Although Struve said what Three Floyds sells at the kiosk is a fraction of what it produces, “nefarious and ne’er-do-wells” forced the company to change the limit.
“People were coming down here from whatever corner liquor store and bringing like four homeless people with them and each one of them would buy six cases,” he said. “And then the people who’ve been supporting us from the town of Munster or wherever couldn’t get anything. So we limited it to two cases per person to try to stop that.”
Struve said people don’t understand that once beer leaves the facility, Three Floyds has no control over it.
“We can’t stop people from illegally selling it or putting it online or whatever,” he said. “We have no control over that, unfortunately. We’re trying to curtail that. With a two-case maximum people can still get beer but more people can get it. Sometimes people complain about it but we’re trying to get the most for the majority. It’s hard to make everybody happy, but we’re certainly trying.”
The vast majority of what Three Floyds produces it sells to distributors.
“That’s our job,” Struve said. “We’re a factory. Sometimes we do run out of a specific product. It’s all based on demand. We try to do the best we can to keep up. A lot of times people will say, ‘well you’re a brewery, how can you run out of beer?’ ”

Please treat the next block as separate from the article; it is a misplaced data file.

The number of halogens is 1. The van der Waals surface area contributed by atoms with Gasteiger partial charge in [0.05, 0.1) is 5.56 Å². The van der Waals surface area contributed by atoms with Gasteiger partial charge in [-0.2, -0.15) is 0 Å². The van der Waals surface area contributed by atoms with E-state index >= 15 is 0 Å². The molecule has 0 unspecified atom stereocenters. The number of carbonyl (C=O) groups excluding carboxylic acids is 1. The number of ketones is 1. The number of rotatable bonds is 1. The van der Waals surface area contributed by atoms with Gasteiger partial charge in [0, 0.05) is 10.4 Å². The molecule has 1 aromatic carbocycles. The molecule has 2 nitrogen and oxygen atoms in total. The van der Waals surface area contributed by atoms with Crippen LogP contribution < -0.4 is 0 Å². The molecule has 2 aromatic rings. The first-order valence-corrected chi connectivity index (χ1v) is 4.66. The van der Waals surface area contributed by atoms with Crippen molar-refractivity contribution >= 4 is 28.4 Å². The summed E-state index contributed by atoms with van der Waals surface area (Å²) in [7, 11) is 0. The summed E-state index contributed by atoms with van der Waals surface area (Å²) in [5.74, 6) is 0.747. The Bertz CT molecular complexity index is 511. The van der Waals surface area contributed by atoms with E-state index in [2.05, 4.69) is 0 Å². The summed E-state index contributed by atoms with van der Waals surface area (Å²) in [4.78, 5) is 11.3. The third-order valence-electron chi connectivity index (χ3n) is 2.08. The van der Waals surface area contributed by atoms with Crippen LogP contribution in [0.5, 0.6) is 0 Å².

In addition to streamlining the to-go beer process and the addition of three new tanks for brewing, Three Floyds bought all new equipment for its kitchen, which has doubled in size.
The size of the keg room has been increased and moved entirely. A conference room – “the red room” – has been added. Because Three Floyds does not take reservations and has lines “out the door,” private parties can now be accommodated.
“We can sequester people where we couldn’t before,” Struve said.
There’s also been a big upgrade in terms of the infrastructure. New sewer lines were built and the bathrooms were remodeled. Office space was added. There’s an improved menu.
Struve said the expansion costs the company a great deal, but that it was worth it.
“It was time to update everything,” he said.
There’s also been talk about Three Floyds expanding its operation to Chicago. Struve said Three Floyds always wanted to and will at some point.
“As of right now there’s not a business plan drafted,” he said. “We don’t have the property. It’s always in the form of process. We’ve always wanted to do it and we will. Right now the focus is on the expansion here. As we grow the most important thing for all of us is the quality of the beer. We’re fortunate to have very good growth. But because it’s a food product we’re making the risks are higher if someone doesn’t do something correctly. There are so many breweries that have gone straight downhill because they weren’t paying attention.”